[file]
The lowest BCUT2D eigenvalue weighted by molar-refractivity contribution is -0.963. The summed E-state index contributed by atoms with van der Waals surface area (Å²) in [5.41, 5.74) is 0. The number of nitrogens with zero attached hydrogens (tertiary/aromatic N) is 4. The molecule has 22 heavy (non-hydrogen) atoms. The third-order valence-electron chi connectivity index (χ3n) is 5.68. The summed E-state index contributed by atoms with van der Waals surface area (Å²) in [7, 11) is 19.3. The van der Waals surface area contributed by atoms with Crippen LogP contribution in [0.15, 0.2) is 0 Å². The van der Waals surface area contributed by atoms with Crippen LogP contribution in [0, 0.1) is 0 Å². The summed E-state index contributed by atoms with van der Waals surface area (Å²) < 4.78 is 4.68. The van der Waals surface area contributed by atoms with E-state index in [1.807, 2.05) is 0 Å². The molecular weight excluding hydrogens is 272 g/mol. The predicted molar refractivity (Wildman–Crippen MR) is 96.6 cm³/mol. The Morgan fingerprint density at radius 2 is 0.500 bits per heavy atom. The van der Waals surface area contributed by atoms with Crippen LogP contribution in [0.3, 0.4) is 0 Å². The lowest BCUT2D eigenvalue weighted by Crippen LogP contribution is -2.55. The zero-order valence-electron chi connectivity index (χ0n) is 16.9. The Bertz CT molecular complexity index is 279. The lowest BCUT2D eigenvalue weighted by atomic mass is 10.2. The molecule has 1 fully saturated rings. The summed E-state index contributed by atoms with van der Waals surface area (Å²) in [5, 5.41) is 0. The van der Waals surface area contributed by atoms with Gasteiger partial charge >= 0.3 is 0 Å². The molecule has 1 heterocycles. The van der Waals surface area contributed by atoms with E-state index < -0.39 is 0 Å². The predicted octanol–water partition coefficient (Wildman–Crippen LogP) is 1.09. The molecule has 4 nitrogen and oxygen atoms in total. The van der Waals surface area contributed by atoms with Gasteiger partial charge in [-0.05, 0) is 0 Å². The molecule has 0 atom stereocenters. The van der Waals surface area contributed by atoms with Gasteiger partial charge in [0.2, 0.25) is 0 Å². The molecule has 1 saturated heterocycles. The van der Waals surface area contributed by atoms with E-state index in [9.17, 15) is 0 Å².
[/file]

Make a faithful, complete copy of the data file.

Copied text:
The lowest BCUT2D eigenvalue weighted by molar-refractivity contribution is -0.963. The summed E-state index contributed by atoms with van der Waals surface area (Å²) in [5.41, 5.74) is 0. The number of nitrogens with zero attached hydrogens (tertiary/aromatic N) is 4. The molecule has 22 heavy (non-hydrogen) atoms. The third-order valence-electron chi connectivity index (χ3n) is 5.68. The summed E-state index contributed by atoms with van der Waals surface area (Å²) in [7, 11) is 19.3. The van der Waals surface area contributed by atoms with Crippen LogP contribution in [0.15, 0.2) is 0 Å². The van der Waals surface area contributed by atoms with Crippen LogP contribution in [0, 0.1) is 0 Å². The summed E-state index contributed by atoms with van der Waals surface area (Å²) < 4.78 is 4.68. The van der Waals surface area contributed by atoms with E-state index in [1.807, 2.05) is 0 Å². The molecular weight excluding hydrogens is 272 g/mol. The predicted molar refractivity (Wildman–Crippen MR) is 96.6 cm³/mol. The Morgan fingerprint density at radius 2 is 0.500 bits per heavy atom. The van der Waals surface area contributed by atoms with Crippen LogP contribution in [0.3, 0.4) is 0 Å². The lowest BCUT2D eigenvalue weighted by Crippen LogP contribution is -2.55. The zero-order valence-electron chi connectivity index (χ0n) is 16.9. The Bertz CT molecular complexity index is 279. The lowest BCUT2D eigenvalue weighted by atomic mass is 10.2. The molecule has 1 fully saturated rings. The summed E-state index contributed by atoms with van der Waals surface area (Å²) in [5, 5.41) is 0. The van der Waals surface area contributed by atoms with Gasteiger partial charge >= 0.3 is 0 Å². The molecule has 1 heterocycles. The van der Waals surface area contributed by atoms with E-state index < -0.39 is 0 Å². The predicted octanol–water partition coefficient (Wildman–Crippen LogP) is 1.09. The molecule has 4 nitrogen and oxygen atoms in total. The van der Waals surface area contributed by atoms with Gasteiger partial charge in [-0.05, 0) is 0 Å². The molecule has 0 atom stereocenters. The van der Waals surface area contributed by atoms with Gasteiger partial charge in [0.2, 0.25) is 0 Å². The molecule has 1 saturated heterocycles. The van der Waals surface area contributed by atoms with E-state index in [9.17, 15) is 0 Å².